Your company’s culture is the expected social order within the organization; it defines what is accepted, shunned, celebrated, and discouraged in your organization. All of these can affect how employees behave and commit to their work. It is therefore safe to say that organizational culture impacts employee experience, which in turn affects employee engagement.
How Organizational Culture Affects Employee Engagement and Productivity
Many employers have realized that employee engagement and workplace culture are two critical workplace themes that are inextricably related. This means that if your workplace culture is structured in such a way that employees feel uncomfortable, excluded, unheard, unchallenged, or stressed at work, there’s a very high probability that you’ll likely lose your talents very fast. Gallup’s employee engagement report indicates that companies with a highly engaged workforce record 21% higher profitability.
Nowadays, workers are not just looking for the fastest paycheck or the finest offices, but they are even more interested in the culture that exists in an organization. This is why diversity, equity, inclusion, and belonging have taken center stage in staffing and HR management spheres. If your culture makes employees feel valued and cherished in the organization, you can expect to see their best, as their engagement will improve.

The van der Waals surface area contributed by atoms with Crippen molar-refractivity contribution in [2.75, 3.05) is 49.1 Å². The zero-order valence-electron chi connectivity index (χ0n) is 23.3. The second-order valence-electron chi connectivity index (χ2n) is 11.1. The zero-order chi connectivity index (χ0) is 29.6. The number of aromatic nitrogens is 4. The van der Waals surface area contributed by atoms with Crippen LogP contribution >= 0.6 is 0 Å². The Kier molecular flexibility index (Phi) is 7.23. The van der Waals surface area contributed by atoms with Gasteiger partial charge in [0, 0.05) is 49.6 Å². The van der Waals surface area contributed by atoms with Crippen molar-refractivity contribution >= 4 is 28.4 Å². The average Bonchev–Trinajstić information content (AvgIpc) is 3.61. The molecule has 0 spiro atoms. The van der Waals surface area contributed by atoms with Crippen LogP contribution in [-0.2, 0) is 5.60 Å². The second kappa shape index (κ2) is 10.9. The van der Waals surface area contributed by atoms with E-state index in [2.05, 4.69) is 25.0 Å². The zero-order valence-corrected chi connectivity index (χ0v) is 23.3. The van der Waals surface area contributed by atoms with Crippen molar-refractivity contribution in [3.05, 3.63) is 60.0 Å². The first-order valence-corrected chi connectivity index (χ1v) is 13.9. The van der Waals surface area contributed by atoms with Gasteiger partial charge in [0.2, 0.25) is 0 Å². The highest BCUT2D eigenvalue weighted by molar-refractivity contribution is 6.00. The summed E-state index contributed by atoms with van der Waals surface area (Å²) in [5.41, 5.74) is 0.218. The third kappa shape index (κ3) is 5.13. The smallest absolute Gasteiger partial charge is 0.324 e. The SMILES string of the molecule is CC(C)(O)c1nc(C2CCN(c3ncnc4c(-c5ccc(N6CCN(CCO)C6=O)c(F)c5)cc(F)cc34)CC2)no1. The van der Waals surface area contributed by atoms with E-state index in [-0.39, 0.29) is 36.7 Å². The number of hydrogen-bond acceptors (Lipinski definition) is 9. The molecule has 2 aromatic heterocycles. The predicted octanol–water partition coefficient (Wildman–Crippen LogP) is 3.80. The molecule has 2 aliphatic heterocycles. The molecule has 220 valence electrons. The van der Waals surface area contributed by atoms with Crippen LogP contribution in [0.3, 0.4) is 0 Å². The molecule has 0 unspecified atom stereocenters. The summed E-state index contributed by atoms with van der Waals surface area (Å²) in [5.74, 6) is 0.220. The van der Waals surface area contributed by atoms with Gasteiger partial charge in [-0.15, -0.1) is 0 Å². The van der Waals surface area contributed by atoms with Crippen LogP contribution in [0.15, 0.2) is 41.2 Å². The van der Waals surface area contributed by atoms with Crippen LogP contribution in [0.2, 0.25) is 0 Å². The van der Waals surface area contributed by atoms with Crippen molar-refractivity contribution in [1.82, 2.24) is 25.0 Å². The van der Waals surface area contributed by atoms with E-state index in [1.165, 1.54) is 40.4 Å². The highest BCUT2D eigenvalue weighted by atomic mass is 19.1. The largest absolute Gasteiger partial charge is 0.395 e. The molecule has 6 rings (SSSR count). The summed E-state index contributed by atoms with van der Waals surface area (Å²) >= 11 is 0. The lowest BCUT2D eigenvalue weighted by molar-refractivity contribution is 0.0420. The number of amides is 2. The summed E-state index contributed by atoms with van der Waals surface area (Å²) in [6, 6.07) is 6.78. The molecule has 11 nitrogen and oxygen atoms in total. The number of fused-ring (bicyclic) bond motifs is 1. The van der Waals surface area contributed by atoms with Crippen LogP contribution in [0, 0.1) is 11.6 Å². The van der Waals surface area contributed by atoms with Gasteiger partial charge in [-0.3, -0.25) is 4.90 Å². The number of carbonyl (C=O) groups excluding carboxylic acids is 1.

For example, an organization that has a poor communication and feedback culture will find it difficult to carry everyone along with its vision and policies. If workers do not feel like they have a voice in the firm, they might as well look to work elsewhere where their opinions matter and they are kept in the loop. Considering that about 85% of employees become more engaged in the workplace when internal communication is effective, we can agree that a workplace culture promoting effective communication benefits business growth.
What employers of today must know is that a good culture is a competitive advantage, after all, high turnover rates do not look good on any company. A hostile organizational culture will negatively affect productivity and increase the turnover rate as more employees feel disconnected from their work and the organization.